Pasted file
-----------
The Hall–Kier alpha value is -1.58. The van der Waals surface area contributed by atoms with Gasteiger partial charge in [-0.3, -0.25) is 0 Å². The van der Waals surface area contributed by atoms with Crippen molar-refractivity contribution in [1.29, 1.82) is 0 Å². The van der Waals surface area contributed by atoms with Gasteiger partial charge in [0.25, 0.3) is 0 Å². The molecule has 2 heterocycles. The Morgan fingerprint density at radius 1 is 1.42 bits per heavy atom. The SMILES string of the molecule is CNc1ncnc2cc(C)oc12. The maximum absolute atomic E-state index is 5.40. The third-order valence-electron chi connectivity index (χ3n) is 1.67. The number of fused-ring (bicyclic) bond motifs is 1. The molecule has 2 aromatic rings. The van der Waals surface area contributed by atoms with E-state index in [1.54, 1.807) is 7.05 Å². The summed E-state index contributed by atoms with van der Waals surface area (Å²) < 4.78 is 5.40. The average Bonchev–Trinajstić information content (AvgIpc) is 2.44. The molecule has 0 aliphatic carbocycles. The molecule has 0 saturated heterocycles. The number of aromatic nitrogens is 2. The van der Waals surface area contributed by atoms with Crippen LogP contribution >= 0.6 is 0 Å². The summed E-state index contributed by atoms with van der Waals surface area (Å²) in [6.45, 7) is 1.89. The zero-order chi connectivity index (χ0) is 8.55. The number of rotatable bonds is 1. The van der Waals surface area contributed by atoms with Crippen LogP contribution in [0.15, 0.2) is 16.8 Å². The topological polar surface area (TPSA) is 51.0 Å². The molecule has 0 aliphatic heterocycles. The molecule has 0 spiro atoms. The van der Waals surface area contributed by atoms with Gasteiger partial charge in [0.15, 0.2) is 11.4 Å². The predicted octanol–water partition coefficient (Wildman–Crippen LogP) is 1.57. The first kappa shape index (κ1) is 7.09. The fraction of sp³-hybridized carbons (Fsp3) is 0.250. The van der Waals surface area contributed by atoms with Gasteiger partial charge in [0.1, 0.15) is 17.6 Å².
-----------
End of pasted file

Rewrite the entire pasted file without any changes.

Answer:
The Hall–Kier alpha value is -1.58. The van der Waals surface area contributed by atoms with Gasteiger partial charge in [-0.3, -0.25) is 0 Å². The van der Waals surface area contributed by atoms with Crippen molar-refractivity contribution in [1.29, 1.82) is 0 Å². The van der Waals surface area contributed by atoms with Gasteiger partial charge in [0.25, 0.3) is 0 Å². The molecule has 2 heterocycles. The Morgan fingerprint density at radius 1 is 1.42 bits per heavy atom. The SMILES string of the molecule is CNc1ncnc2cc(C)oc12. The maximum absolute atomic E-state index is 5.40. The third-order valence-electron chi connectivity index (χ3n) is 1.67. The number of fused-ring (bicyclic) bond motifs is 1. The molecule has 2 aromatic rings. The van der Waals surface area contributed by atoms with E-state index in [1.54, 1.807) is 7.05 Å². The summed E-state index contributed by atoms with van der Waals surface area (Å²) < 4.78 is 5.40. The average Bonchev–Trinajstić information content (AvgIpc) is 2.44. The molecule has 0 aliphatic carbocycles. The molecule has 0 saturated heterocycles. The number of aromatic nitrogens is 2. The van der Waals surface area contributed by atoms with Crippen LogP contribution >= 0.6 is 0 Å². The summed E-state index contributed by atoms with van der Waals surface area (Å²) in [6.45, 7) is 1.89. The zero-order chi connectivity index (χ0) is 8.55. The number of rotatable bonds is 1. The van der Waals surface area contributed by atoms with Crippen LogP contribution in [0.15, 0.2) is 16.8 Å². The topological polar surface area (TPSA) is 51.0 Å². The molecule has 0 aliphatic heterocycles. The molecule has 0 spiro atoms. The van der Waals surface area contributed by atoms with Gasteiger partial charge in [0.15, 0.2) is 11.4 Å². The predicted octanol–water partition coefficient (Wildman–Crippen LogP) is 1.57. The first kappa shape index (κ1) is 7.09. The fraction of sp³-hybridized carbons (Fsp3) is 0.250. The van der Waals surface area contributed by atoms with Gasteiger partial charge in [0.1, 0.15) is 17.6 Å².